Apple Pay Already Bigger Than All Rivals Combined

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Apple Pay Already Bigger Than All Rivals Combined
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The new Apple Pay Service was activated more than one million time in the first 72 hours, more than all other competitors combined. In an inaugural WSJD Live conference on Monday, Apple Inc. (NASDAQ:AAPL) CEO Tim Cook said, “The early ramp [of Apple Pay] looks fantastic.”

Retailers blocking Apple Pay is ‘skirmish’

Cook talked about the recent actions by Merchant Consumer Exchange retailers like Rite Aid and CVS blocking Apple Pay, calling the act a “skirmish” that will finally be decided by consumers in the long-run. Apple Pay was unveiled on iOS 8.1 last week, allowing NFC feature in the iPhone 6 and the iPhone 6 Plus to support touchless mobile payment.  Apple Pay integrates with Touch ID fingerprint recognition, performs tokenized transactions and includes hardware-level data security.

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Apple Pay is already giving a tough time to the established companies in the payment industry. A clear reason for companies like Rite Aid and CVS turning off support for Apple Pay could not be established. Ashley Flower, a spokeswoman for the Rite Aid, said that the company is not accepting the Apple Pay. She added that Rite Aid was still in the process of evaluating mobile payment options.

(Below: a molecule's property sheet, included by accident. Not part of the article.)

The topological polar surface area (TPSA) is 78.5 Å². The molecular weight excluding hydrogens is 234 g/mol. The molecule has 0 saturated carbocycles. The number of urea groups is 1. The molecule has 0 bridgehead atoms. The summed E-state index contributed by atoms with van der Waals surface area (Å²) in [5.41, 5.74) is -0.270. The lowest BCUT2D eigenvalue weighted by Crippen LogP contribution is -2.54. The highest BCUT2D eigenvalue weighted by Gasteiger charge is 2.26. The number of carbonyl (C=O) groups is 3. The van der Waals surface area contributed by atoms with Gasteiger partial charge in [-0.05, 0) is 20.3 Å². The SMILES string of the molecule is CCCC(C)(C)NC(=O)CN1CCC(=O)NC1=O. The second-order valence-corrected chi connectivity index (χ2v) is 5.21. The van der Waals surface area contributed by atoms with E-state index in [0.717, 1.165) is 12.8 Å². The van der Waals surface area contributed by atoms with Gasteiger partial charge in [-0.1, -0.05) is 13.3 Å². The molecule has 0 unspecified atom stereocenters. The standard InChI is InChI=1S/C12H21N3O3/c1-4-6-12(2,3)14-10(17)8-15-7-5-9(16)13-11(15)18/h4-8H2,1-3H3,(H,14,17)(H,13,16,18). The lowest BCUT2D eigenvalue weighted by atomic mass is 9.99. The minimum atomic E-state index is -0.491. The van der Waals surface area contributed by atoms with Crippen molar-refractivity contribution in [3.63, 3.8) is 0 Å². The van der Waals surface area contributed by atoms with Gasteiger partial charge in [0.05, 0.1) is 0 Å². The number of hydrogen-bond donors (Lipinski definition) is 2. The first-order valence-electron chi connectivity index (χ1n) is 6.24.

According to analysts, the companies took this step because they are developing a rival mobile payment system. Rite Aid and CVS are members of a group of retailers that had teamed up with Apple on its payment system. Until last week, Apple Pay technology was working in Rite Aid and CVS stores.

Fight to get more intense

Patrick Moorhead, president of Moor Insights & Strategy, said, “Clearly Rite Aid and CVS are making a business decision over a customer satisfaction decision.” Moorhead said that the step could not settle well with the consumers who believe that Apple’s new product is easier and safer than paying with a traditional credit card.

According to an executive at MasterCard that has collaborated with Apple Pay, both the companies wrongly shut down Apple Pay service. “We think consumers should have the ability to pay any way they want,” said Ed McLaughlin, chief emerging payments officer at MasterCard.

In the coming days, the battle for supremacy will pick up as companies like PayPal and Google update their mobile wallet strategy to deal with the dynamic market.

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